Sardines, both alive and dead in a packaged can, can be used for fishing bait. However, depending on how you bait your sardines, you will be more likely to catch certain fish then others. This is important to know depending on where you are fishing and which fish you are trying to catch.
Deep Sea Fishing
Sardines can be used for deep sea fishing bait, but they must be alive when they are baited, otherwise they won't be very effective. The way to properly bait a live sardine is by taking the fish in your hand and insert your hook just below the fish's spine, so that it can still swim with the hook through it and can look like a normal fish swimming through the ocean to the hungry fish you are trying to catch. However, this bait will only survive for so long with this technique, whether bigger fish are feeding on them or not, so be prepared to rebait your hook regularly.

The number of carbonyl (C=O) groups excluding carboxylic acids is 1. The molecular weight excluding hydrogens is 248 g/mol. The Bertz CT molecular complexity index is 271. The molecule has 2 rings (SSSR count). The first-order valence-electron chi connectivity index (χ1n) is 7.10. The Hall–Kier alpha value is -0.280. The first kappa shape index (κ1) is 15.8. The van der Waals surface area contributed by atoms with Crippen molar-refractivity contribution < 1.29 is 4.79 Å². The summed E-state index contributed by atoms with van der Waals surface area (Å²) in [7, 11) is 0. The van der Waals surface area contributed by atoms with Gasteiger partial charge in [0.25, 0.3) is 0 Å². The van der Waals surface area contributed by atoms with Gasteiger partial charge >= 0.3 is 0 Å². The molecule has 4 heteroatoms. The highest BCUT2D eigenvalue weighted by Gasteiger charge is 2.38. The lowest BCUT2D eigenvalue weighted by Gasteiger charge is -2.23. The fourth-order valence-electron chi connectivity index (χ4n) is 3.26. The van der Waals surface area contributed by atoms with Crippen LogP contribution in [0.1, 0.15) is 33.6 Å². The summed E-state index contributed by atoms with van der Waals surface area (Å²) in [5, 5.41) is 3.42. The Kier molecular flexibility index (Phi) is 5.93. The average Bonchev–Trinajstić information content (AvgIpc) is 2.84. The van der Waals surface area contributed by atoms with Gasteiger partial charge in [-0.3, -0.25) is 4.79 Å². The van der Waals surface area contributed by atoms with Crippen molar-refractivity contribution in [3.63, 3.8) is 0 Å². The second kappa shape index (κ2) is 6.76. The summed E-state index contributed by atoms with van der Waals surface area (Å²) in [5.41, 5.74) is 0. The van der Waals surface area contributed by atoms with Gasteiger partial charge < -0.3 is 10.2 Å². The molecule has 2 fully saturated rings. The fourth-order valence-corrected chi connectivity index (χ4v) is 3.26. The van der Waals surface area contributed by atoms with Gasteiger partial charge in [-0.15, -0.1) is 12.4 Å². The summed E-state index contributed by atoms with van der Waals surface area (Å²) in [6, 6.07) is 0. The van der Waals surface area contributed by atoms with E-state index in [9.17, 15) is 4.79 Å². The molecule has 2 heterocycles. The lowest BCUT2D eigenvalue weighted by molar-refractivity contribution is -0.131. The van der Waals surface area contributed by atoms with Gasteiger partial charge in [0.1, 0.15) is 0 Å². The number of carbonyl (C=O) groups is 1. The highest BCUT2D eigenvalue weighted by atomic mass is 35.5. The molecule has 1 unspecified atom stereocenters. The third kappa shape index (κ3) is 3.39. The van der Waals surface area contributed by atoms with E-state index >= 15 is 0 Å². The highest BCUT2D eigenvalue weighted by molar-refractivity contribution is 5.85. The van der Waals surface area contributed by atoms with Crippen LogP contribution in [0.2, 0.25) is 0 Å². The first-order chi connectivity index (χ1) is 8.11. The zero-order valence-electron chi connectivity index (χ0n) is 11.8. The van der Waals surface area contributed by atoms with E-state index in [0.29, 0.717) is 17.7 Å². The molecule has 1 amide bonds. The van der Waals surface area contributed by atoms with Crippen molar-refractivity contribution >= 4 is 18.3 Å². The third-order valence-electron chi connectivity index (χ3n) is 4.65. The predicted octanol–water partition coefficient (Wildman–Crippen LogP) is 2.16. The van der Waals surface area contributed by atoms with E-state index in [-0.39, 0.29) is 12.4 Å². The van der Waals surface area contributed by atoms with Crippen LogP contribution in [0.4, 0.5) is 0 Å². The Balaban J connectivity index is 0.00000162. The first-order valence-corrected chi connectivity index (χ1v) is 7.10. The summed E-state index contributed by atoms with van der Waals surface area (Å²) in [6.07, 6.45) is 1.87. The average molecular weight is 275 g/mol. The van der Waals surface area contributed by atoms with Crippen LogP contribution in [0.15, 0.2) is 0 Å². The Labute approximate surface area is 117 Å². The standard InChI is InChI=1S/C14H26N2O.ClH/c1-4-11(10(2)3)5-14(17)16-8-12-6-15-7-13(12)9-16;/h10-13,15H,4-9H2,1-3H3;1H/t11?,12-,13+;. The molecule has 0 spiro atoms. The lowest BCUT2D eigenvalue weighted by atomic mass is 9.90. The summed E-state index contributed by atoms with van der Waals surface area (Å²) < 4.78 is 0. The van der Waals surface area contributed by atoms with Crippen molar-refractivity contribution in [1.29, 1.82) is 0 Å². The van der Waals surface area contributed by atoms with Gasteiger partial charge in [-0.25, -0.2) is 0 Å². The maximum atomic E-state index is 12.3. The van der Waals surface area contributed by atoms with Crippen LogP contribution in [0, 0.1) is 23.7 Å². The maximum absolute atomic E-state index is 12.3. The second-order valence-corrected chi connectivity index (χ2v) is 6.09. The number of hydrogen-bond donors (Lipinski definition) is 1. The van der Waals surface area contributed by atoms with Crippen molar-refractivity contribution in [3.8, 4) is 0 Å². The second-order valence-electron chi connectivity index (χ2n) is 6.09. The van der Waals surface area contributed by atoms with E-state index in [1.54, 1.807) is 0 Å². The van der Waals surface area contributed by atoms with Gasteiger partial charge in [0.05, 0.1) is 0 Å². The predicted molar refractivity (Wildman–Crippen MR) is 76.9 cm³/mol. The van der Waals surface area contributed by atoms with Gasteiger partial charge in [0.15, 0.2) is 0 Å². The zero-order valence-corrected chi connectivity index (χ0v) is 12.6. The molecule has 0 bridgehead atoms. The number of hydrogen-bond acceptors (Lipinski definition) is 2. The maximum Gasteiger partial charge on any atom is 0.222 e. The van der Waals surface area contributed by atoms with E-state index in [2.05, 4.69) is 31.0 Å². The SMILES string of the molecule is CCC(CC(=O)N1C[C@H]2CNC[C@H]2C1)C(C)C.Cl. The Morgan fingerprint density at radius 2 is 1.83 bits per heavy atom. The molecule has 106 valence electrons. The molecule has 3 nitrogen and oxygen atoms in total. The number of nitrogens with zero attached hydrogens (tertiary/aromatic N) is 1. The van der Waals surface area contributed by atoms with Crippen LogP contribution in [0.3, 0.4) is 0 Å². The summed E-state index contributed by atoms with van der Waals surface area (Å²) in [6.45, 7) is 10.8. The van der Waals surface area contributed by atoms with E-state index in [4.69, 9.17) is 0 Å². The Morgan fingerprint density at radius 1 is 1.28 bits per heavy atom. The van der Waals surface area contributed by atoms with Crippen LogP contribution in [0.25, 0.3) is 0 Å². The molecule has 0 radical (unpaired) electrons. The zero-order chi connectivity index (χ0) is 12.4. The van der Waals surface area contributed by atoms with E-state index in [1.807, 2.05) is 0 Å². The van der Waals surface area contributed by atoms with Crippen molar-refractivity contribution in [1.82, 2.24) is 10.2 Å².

Catfish are the notorious bottom feeders of lakes and eat incredibly stinky things. This is why packaged sardines work so well as bait for catching catfish. Chum the water to draw the catfish in by dumping a couple of cans of sardines into one area, along with the liquid they were packaged with. Then bait your hook or hooks with particularly large sardines or chunks of sardines which you can then drop into the water where the other sardines have been dumped. Allow your baited hook to sit on the bottom where the catfish will feed and unsuspectingly eat your hook.
Steelhead and Salmon Baiting
Take large sardines and filet them like you would any other fish. With these pieces of filet meat, cut them into solid chunks which can fit on the hooks of a lure which are attractive to steelhead and salmon. Make sure to insert these chunks of bait in a vertical way, so that the meat won't fall off as you reel it in through the water or a rushing stream. The smell of the meat will draw the salmon and steelhead to the lure, if the color and movement of the lure don't draw the fish already. You can also insert this meat into a plug lure, which will draw the fish by scent yet not allow them to tear it off when they strike it.
Hailing from Austin, Texas, Daniel Westlake has written under pen names for a myriad of publications all over the nation, ranging from national magazines to local papers. He now lives in Los Angeles, Calif. but regularly travels around the country and abroad, exploring and experiencing everything he can.